Wednesday, May 1, 2013

…”It keeps a moment from running away”…

I keep telling friends that I need to get a dashboard cam.

Every day on the way to work I pass a house with live peacocks strolling around the front yard and no one believes me.
On the way home there’s a tree with a man cut into it. I could never properly describe this to you; it truly has to be seen to be believed.
But I’m not dexterous or foolish enough to try and take the photo while I handle my car so for now, these things remain a myth I made up until I provide photographic evidence otherwise.
Almost everyone has a camera these days, and they’re not afraid to use it, sometimes for good and sometimes for bad.
Odd life photos, pictures from space, surgical cameras, friends and family members show us a slice of life we might never be able to experience firsthand. We learn how big and small our world is. We can truly share a smile.
Yet, there have always been questionable moments. From smiling faces giving the thumbs up with lynched and burned bodies hanging in the background to morons taping and posting fights or other illegal behavior on to controversial even if informative photos from R. Umar Abbasi, Frank Fournier, Kevin Carter, and Robert Wiles.
I don’t believe the intent is malicious.. How does anyone really know in the moment that they think to snap the shutter, will this freeze a moment that will spread knowledge, ring an emotional bell, inspire awe, or inspire criticism and outrage?
I posted this video on my other blog because I thought it was well done and a cute reminder that the camera should capture humanity, not be an excuse to turn away from it. Imagine how different life might be were it not for war, civil rights, or other historical photography.
With so many moments in recent and not as recent memory that have changed history, our lives, and our perspectives, I think it’s fair to show at least a little respect to at least one medium that has been a powerful tool in all that.
My post title is said to be a quote from Eudora Welty about photography and it seems pretty accurate. Whether it’s a lucky shot taken at just the right time, or a more deliberate staging, with the right image we can be moved to (try to) understand, explore, and question our environment and ourselves.
It may not always be an image we would like for someone to capture, but it’s likely to be an image that has a lasting impact because someone did.
 R. Umar Abbasi’s took this picture of Ki Suk Han, a Queens resident who struggled to pull himself back up on the platform after being pushed off by a panhandler.
People were angry with Abbasi for not helping, and his story of hoping his camera flash would warn the train conductor of trouble ahead didn’t exactly help, but no one else rushed to Han’s aide either, or this might have been a photo of a daring rescue.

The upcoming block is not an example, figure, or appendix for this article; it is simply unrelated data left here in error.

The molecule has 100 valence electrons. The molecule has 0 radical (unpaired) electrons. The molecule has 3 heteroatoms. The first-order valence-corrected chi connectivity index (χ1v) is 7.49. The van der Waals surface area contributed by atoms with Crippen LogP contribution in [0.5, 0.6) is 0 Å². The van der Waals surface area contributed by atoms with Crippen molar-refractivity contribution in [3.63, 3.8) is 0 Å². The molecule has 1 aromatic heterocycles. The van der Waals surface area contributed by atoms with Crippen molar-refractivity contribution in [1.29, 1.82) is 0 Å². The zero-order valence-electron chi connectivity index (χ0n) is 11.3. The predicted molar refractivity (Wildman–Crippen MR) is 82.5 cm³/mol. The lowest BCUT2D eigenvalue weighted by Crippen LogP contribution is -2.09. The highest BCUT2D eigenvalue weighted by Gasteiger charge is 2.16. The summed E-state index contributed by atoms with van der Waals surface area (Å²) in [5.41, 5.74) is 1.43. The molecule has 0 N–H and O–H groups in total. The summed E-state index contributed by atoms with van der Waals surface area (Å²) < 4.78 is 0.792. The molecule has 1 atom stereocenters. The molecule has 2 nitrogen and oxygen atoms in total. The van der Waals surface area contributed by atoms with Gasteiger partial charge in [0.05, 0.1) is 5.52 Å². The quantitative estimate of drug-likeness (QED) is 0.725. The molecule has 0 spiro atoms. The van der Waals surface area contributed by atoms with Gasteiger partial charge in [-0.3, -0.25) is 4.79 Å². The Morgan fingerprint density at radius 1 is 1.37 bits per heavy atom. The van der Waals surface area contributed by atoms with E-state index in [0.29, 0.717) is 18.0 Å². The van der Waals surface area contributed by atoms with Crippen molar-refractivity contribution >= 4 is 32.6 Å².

Frank Fournier’s picture of Omayra Sanchez, a 13 year old girl who was trapped by debris following an earthquake in her native Columbia and eventually died after three days.

Kevin Carter’s took this picture of starving child in Sudan, and was later called just another vulture on the scene. The photo brings to our attention the severity of the situation. But rather than address it, we wonder why someone else (in this case Carter) isn’t doing something.
Robert Wiles caught Evelyn McHale moments after she landed on a UN vehicle when she jumped 1050 feet to her death in 1947. Andy Warhol later used the image to make art.

A few other photographs I was thinking of including Malcolm Browne’s image of Thich Quang Doc self immolation protest in 1963, Huynh Cong Ut’s running girl, and Joe Rosenthal’s Raising the Flag on Iwo Jima, where three of the men pictured later died during that very battle, already neatly compiled here and here.
And moving pictures (moving, indeed)...
This (still being verified for authenticity as I write this) video shows the recent National Air Cargo plane crash in Afghanistan that claimed the lives of 7 US Military personnel. Six of the seven aboard were from right here in Michigan, the seventh from Kentucky.

Known only as “Tank Man,” he quite literally stood down an army in 1959 all by his lonesome

This guy thought he was filming an incredible fire of a fertilizer plant in Texas; ended up being a horrific explosion

What Abraham Zapruder thought would be one kind of moment in history turned into a recording of something else. WARNING: If you have not yet seen this, please note that it is incredibly graphic.

And to try and lighten up a bit, dash cam of a very lucky driver

For more, check these out – at the library or your local bookstore -
  • Powerful Days: The Civil Rights Photography of Charles Moore by Michael S. Durham
  • Inferno by James Nachtwey
  • Without Sanctuary: Lynching Photography in America by James Allen
  • VanDerZee, photographer 1886-1983 by Deborah Willis (Deborah Willis has compiled quite a few books of photography that I have enjoyed)
A collection of pretty interesting caught on tape moments here

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